A four-day ceasefire to mark the Muslim holiday of Eid al-Adha has come into effect, albeit patchily, in Syria.
The BBC’s Lina Sinjab reported this morning from the capital:
Damascus hasn’t had a quiet morning for a long time, but so far, the ceasefire is being honoured. During the Eid holiday people visit cemeteries where their beloved are buried and put flowers on their graves. There are thousands of new graves to be visited today
Yet, almost as soon as the ceasefire had started, the killing resumed and hopes for its impact seem to be fading fast. The Guardian is live blogging reported breaches of the temporary truce.
The ceasefire has been promoted by UN-Arab League envoy Lakhdar Brahimi and is backed by the UN Security Council. Optimists hoped it could kick-start political reconciliation, but frankly this looks a long way off, in the midst of an otherwise deteriorating situation. There has been a sharp increase in casualties in recent weeks, with the Syrian government showing disdain for international humanitarian law and elements of the armed opposition causing the deaths of civilians through their operations.
What the ceasefire could do, however, is grant some urgent temporary respite for the victims of a war which has already claimed some 30,000 lives.
As my Amnesty colleague Kristyan Benedict blogged a few days ago:
A ceasefire could immediately allow the carrying out of essential and urgently needed humanitarian work that obviously cannot be undertaken during the fighting. As well as addressing the needs mentioned above, there is an urgent need to evacuate those who want to leave but have been unable to do so safely, and to provide humanitarian relief and assistance to those who want or need to remain. Medical facilities desperately need new supplies, equipment and medication – this means humanitarians accessing these places whilst there is a cessation of fighting.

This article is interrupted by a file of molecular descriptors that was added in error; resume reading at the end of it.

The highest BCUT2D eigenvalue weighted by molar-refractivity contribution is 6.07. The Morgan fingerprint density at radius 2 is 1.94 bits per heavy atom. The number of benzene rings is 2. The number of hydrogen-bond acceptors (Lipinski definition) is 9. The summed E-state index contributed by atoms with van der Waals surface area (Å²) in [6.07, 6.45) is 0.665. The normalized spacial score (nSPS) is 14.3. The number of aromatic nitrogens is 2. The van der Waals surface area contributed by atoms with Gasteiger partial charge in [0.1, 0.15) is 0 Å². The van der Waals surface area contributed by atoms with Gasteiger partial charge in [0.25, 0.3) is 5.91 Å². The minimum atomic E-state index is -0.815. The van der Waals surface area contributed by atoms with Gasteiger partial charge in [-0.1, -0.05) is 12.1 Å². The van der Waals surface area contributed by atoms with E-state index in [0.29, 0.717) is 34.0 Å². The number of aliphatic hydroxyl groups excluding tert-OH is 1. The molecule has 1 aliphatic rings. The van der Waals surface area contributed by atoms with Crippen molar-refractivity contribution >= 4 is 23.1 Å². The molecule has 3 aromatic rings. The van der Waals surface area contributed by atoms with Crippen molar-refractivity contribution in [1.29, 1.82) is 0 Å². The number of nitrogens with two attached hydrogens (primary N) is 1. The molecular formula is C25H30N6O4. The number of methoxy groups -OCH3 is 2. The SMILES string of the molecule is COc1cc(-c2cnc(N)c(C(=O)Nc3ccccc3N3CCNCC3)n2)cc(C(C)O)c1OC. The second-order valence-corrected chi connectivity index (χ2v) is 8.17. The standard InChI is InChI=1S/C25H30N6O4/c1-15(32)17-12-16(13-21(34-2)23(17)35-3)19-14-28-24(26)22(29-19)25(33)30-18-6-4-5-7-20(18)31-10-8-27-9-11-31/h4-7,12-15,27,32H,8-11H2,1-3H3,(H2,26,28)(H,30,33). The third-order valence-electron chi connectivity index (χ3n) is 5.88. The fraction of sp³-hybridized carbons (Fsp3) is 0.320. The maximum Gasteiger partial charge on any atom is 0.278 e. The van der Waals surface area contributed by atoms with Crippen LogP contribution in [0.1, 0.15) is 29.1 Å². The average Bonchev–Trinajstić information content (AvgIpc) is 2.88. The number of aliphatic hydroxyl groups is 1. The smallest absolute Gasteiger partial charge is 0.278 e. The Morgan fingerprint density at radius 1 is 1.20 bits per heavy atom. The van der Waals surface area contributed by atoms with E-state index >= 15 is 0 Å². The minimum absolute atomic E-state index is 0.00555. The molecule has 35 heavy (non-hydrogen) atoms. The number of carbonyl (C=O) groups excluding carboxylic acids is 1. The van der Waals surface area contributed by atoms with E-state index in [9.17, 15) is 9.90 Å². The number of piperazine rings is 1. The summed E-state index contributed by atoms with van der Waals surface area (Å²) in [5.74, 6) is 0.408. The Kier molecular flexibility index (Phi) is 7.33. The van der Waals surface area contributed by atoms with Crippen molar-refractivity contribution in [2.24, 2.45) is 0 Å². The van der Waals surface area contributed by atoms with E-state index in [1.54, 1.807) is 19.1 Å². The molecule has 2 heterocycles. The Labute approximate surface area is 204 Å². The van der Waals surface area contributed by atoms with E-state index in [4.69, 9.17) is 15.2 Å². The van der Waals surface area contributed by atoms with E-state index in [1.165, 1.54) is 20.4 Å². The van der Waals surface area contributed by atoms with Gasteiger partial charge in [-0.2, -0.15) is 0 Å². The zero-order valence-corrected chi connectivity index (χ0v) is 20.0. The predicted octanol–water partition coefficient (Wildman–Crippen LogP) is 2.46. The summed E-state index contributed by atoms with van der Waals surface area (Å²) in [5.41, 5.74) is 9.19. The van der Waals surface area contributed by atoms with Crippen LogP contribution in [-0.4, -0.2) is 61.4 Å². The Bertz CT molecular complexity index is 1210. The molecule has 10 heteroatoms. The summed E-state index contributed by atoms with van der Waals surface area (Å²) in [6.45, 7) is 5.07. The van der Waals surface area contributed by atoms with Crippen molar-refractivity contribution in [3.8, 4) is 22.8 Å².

Just yesterday the ICRC noted the dangers presented to its own people amid the fighting:
On 21 October, a Syrian Arab Red Crescent volunteer died after being caught in the fighting on his way to work in Harasta, Rural Damascus. The following day, another two volunteers were injured in separate incidents while on duty, also in Harasta. Under international humanitarian law, parties to an armed conflict must distinguish at all times between civilians and those involved in fighting.
It is unsurprising therefore that the prospects of a ceasefire were welcomed by the Red Cross, with the BBC quoting spokesman Alexis Heeb:
Any truce would not only allow some of the humanitarian help to reach them, but it would also allow all the people who’ve been holed up in bunkers and at home, and also displaced in camps to rest a bit and to do normal things that they would do in a normal day.
Let’s hope it can at least still serve this limited purpose.
Slugger readers and commenters will get a chance to support the work of the Red Cross / Red Crescent in Syria at the Great Big Politics Pub Quiz next month. Please get the word out and get your teams together for Tuesday 20 November at the Black Box. You can now buy advance tickets via The Black Box website. Every penny will go to the Red Cross Syria crisis appeal.
I am the Northern Ireland Programme Director of Amnesty International UK and an occasional human rights blogger at Amnesty Blogs: Belfast & Beyond.
I’m on Twitter at @PatrickCorrigan